Soundstream is celebrating its 40th Anniversary season this year, and as part of their New Voices program they presented Percussion Theatre on June 25th at the Guloien Theatre at Streetcar Crowsnest. Curated by Noam Bierstone, Percussion Theatre presented four unique pieces of Instrumental Theatre, each one more fascinating and complex than the next. Percussion Theatre was ingenious, captivating, and intriguing.

            I hadn’t heard of Instrumental Theatre before seeing Percussion Theatre, but I certainly cannot wait to see more! Instrumental Theatre puts the music and musicians at the forefront of the theatrical experience rather than being an accompaniment to the dialogue or choreography. Percussion instruments are perfect for this type of theatre, they allow the musician to be emotive and move along with the music, as well as being dynamic in and of itself.

            The first piece was ?Corporel which was performed by Beirstone himself and composed by Vinko Globokar. He used his entire body to create rhythm and sound. Without his shirt, you could see his impressive breath control as he accompanied the physical rhythms with vocal ones as well. The movement and flow of his body as he explored new places and ways to make sounds was mesmerizing. I also loved the difference in sound between him using just his fingertips versus his palms or whether he was hitting the flat of his cheek or the jaw bone. It was amazing to see just how versatile the human body truly is.

            The second and third pieces both used paper as the primary source of sound: In Praise of Shadows and Orison. Performed by Louis Pino, Joyce To, and Jasmine Tsui, and composed by Kotoka Suzuki, both pieces were thought-provoking and enthralling. Both pieces had a focus on negative space; meant to draw our attention not just to what sounds the musicians made but what waited for us in between. In Praise of Shadows used paper in such inventive manners it made me want to go home and start making things! There were paper slide whistles, wind chimes, little boxes and tubes all made of different types of paper. I also was amazed by the difference in sound of a pre-crinkled sheet of paper versus a freshly crinkled one. There was so much to watch and absorb throughout the piece, it was just spectacular! Orison used paper sheets fed into music boxes to produce sound. In this case, it’s the negative spaces in the paper itself, the little holes, which create music. It was amazing watching them all turn their little cranks for their music boxes along to their own sheet music, sometimes allowing one to be heard over the others or otherwise creating beautiful chords. At one point, all three music boxes were connected by one single piece of paper. However, what was fascinating was that before the paper got to the final musician it was flipped over, using the negative of the negative spaces in the paper to create the melody. It was nostalgic and beautiful and the musicians truly got to show their expertise.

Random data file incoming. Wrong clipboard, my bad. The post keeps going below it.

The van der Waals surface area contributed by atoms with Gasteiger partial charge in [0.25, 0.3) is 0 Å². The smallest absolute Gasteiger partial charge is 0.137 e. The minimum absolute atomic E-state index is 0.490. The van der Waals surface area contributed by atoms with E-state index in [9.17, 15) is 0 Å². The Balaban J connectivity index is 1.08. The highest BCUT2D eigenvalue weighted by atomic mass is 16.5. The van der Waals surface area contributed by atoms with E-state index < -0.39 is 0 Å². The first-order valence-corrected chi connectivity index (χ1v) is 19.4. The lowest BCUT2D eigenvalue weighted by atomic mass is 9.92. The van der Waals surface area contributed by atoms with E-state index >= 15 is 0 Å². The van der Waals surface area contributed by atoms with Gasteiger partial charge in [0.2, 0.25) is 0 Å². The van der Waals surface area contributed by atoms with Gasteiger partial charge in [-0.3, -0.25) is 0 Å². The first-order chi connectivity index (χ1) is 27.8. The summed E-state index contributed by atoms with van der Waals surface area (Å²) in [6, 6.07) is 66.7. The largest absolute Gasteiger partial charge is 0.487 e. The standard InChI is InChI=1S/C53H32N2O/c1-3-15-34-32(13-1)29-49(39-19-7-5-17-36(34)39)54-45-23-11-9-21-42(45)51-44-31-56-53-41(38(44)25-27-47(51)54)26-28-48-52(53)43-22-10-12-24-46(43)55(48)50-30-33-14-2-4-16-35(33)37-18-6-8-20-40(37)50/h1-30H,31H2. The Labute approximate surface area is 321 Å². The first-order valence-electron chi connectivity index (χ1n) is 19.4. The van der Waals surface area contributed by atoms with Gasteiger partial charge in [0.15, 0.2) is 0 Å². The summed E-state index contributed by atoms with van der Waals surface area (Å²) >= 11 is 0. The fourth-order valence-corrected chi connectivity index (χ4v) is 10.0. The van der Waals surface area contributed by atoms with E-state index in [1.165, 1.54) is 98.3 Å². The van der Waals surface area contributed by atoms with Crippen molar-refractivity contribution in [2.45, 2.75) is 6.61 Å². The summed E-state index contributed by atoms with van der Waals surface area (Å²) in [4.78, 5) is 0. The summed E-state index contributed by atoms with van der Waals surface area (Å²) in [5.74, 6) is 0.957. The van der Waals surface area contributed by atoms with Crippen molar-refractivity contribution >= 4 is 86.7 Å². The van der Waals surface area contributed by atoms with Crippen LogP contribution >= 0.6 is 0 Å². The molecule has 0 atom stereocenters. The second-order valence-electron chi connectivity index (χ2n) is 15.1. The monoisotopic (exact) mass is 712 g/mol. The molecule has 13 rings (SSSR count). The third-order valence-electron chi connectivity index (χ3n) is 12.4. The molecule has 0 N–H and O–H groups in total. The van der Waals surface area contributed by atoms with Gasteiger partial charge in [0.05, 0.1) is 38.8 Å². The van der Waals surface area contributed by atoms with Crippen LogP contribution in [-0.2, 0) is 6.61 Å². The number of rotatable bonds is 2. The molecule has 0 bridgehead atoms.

The final piece of the night was Dressur composed by Mauricio Kagel and performed by Noam Bierstone, Randall Chavez Camacho, and Ben Duinker. Dressur used exclusively wooden objects for the performance and had a dressage/horse riding motif. I really enjoyed the nods to the motifs throughout, from the mallets being put in Duinker’s mouth like a bit, to the feed bag, and the delightful nod to “Monty Python” with the coconuts, it was clear to see that the composer truly factored in very theatrical elements into the piece. I also really enjoyed that there were hidden elements like the clogs in the piano bench which made for an enchanting surprise! I also enjoyed the idea of the musicians being pushed and trained like the horses can be with dressage; you could see the tension building throughout the piece between them. Sometimes when things were really heated there was such a cacophony it was hard to tell who would win the argument. Honestly, this one had the audience in stitches; not only were the surprise elements so much fun, but the expressions and antics of the musicians while they were playing was pure entertainment.

            Overall, this was a wonderfully curated program; with lots to think about and lots of laughs, it was enthralling from start to finish. The musicians were phenomenal and I do hope that I get to see more of their work in the future. It’s always so fun to discover new and exciting things, and Instrumental Theatre is definitely one I’m going to be keeping my eye out for!

Pictured (l-r): Noam Bierstone, Ben Duinker, Randall Chaves Camacho

Photos by Cylla von Tiedemann for Soundstreams

Percussion Theatre (2022)


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